- Introduction: Know Thyself
- Intellectual Prehistory: Introduction
- Psychoanalytic Theory: A Historical Reconstruction
- From Recognition to Intersubjectivity: Hegel and Psychoanalysis
- Schopenhauer and Freud
- From <i>Geschlechtstrieb</i> to <i>Sexualtrieb</i>: the Originality of Freud’s Conception of Sexuality
- A Better Self: Freud and Nietzsche on the Nature and Value of Sublimation
- Twentieth-Century Engagements: Introduction
- Merleau-Ponty and Psychoanalysis
- Wittgenstein and Psychoanalysis
- ‘In Psychoanalysis Nothing Is True but the Exaggerations’: Freud and the Frankfurt School
- Ricœur’s Freud
- Clinical Theory: Introduction
- Imagination and Reason, Method and Mourning in Freudian Psychoanalysis
- ‘A Ritual of Discourse’: Conceptualizing and Reonceptualizing the Analytic Relationship
- Symbolism, the Primary Process, and Dreams: Freud’s Contribution
- Integrating Unconscious Belief
- Making the Unconscious Conscious
- Phenomenology and Science: Introduction
- Complexities in the Evaluation of the Scientific Status of Psychoanalysis
- Psychoanalysis and Neuroscience
- How Should We Understand the Psychoanalytic Unconscious?
- A New Kind of Song: Psychoanalysis as Revelation
- Body Memory and the Unconscious
- Aesthetics: Introduction
- On Richard Wollheim’s Psychoanalytically Informed Philosophy of Art
- Literary Form and Mentalization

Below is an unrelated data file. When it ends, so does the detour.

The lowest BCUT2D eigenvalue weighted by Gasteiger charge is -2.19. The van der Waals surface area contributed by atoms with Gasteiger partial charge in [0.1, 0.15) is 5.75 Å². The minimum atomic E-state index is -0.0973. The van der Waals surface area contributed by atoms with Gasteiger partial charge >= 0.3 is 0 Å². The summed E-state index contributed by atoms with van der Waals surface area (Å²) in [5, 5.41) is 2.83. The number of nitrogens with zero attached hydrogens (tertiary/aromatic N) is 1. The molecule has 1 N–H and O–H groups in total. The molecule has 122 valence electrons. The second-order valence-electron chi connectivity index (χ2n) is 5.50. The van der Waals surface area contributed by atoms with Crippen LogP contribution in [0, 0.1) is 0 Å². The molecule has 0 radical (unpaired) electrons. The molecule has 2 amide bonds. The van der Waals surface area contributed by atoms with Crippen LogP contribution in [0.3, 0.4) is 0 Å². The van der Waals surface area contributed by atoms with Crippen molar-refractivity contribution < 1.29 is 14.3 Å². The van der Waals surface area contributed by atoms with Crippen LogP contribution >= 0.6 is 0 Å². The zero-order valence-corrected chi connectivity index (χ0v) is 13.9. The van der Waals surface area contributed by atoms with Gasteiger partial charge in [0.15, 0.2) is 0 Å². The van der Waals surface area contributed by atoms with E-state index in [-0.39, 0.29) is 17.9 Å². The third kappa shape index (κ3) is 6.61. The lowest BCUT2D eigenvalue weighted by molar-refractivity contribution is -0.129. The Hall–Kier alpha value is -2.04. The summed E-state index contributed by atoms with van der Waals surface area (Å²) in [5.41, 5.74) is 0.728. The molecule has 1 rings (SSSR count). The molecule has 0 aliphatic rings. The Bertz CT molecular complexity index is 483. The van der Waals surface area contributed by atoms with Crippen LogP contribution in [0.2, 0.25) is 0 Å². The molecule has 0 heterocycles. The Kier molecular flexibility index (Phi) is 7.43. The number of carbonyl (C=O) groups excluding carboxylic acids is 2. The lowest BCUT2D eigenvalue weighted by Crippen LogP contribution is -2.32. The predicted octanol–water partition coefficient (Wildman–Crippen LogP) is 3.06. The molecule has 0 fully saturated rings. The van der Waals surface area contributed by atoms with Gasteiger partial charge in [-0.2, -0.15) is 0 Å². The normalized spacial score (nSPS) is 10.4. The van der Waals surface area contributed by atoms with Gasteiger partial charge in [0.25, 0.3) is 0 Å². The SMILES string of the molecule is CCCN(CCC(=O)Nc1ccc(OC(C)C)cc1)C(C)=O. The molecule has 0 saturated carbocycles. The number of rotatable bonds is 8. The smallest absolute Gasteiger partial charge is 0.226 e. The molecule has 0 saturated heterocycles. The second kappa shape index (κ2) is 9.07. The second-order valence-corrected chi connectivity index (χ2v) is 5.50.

- Psychoanalysis and Film
- Religion: Introduction
- Psychoanalysis and Religion
- Psychoanalytic Thinking on Religious Truth and Conviction
- The No-Thing of God: Psychoanalysis of Religion After Lacan
- Ethics: Introduction
- Hiding From Love: The Repressed Insight in Freud’s Account of Morality
- Human Excellence and Psychic Health in Psychoanalysis
- Evolution, Childhood, and the Moral Self
- Politics and Society: Introduction
- Psychoanalysis, Politics, and Society: What Remains Radical in Psychoanalysis?
- Epistemic Anxiety
- Psychoanalysis in the Twenty-First Century: Does Gender Matter?
- Political Philosophy in Freud: War, Destruction, and the Critical Faculty
Abstract and Keywords
This chapter reviews the debate between ‘realist’ and ‘constructivist’ understandings of the psychoanalytic unconscious. To oversimplify, realists hold that unconscious mental states exist in the analysand’s mind fully formed and with determinate intentional content, independent of consciousness, and these are discovered in analysis. Constructivists (including relationalists and intersubjectivists) hold that the unconscious meaning of clinical material does not exist ‘preorganized’ in the analysand’s mind, but is constructed, not discovered, through the analytic relationship. The chapter argues that the debate is multiply confused. For example, different meanings of ‘psychoanalysis’ and ‘constructivism’ are at play, and a number of central arguments rest on misunderstandings of complex philosophical positions concerning the status of science and the nature of human knowledge. Once these confusions are removed, an understanding of the psychoanalytic unconscious that retains the strengths of both realism and constructivism presents itself.
Michael Lacewing, Department of Philosophy, Heythrop College, University of London, London, UK
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